• Chimney Rock was an important emigrant landmark in western Nebraska

    California

    National Historic Trail CA,CO,ID,KS,MO,NE,NV,OR,UT,WY

Sutter's Fort

Image photo of Sutter's Fort State Historic Park in California.

Sutter's Fort State Historic Park in California.

California State Parks

Sutter's Fort - Sacramento, California

Sutter's Fort has been reconstructed at its original location. It commemorates John Sutter's creation of the "kingdom of New Helvetica" near the confluence of the American and Sacramento rivers.

Following the discovery of gold on the south fork of the American River in 1848, Sutter's empire collapsed in the chaos of the rush for wealth, but Sacramento grew up between the fort and the river. For many, Sutter's Fort represented the end of the California Trail. On June of 1846 Lt. Joseph W. Revere "came to some extensive fields of wheat . . . and saw the white-washed wall of the fort, situated on a small eminence commending the approaches on all sides. . . . The appearance of the fort, with its crenelated walls, fortified gateway and bastioned angles; the heavily bearded fierce looking hunters and trappers, armed with rifles, bowie-knives and pistols . . . and the dashing horsemen scouring in every direction . . . carry me back to the romantic east, and I could almost fancy . . . that I was . . . the guest of some powerful Arab chieftain in his desert stronghold."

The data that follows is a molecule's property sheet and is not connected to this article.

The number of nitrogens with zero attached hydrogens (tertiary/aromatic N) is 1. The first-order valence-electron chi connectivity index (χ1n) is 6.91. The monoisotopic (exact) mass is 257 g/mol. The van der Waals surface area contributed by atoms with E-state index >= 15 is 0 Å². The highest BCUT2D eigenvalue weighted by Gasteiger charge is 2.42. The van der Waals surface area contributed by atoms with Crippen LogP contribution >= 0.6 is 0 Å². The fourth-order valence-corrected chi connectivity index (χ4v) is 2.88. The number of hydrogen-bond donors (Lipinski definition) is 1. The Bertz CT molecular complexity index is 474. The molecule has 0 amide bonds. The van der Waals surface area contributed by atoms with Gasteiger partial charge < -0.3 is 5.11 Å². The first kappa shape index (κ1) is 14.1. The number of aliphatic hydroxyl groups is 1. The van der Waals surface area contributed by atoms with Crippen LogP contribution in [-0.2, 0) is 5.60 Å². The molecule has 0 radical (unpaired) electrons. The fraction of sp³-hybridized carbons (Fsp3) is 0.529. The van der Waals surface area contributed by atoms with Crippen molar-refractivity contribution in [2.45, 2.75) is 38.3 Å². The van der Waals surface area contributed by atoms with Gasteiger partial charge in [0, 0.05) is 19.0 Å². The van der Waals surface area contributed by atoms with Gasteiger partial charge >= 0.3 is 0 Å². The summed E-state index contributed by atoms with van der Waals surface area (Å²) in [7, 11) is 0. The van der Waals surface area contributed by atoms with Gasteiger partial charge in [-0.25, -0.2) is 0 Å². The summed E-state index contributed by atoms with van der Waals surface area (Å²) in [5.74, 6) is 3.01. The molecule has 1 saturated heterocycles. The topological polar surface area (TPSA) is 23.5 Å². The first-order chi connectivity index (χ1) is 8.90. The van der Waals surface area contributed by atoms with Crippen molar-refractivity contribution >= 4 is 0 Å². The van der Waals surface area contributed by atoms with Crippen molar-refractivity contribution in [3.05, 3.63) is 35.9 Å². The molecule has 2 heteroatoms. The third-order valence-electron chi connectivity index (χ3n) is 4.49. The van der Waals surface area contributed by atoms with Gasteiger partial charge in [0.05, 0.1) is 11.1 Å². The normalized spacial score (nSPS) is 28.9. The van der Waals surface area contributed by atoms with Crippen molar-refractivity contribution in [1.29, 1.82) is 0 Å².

The fort is of adobe-stucco construction and takes up the better portion of a large city block. Sacramento Area State Parks maintains the replica fort and provides exhibits and living history interpretive services.

Sutter's Fort State Historic Park
2701 L Street
Sacramento, CA 95816
916-445-4422
 
Image map location for Sutter's Fort State Historic Park in California.
Image map location for Sutter's Fort State Historic Park in California.
NPS Image

Did You Know?

Visitors at Alcove Spring along the Blue River in Northeastern Kansas.

Emigrants often camped for days at Alcove Spring in Northeastern Kansas as they waited for Spring floods to subside. The location was very peacful and had good water and grass for livestock. The ill-fated Donner & Reed wagon train had their first casualty here in 1846 when Sarah Keys died. More...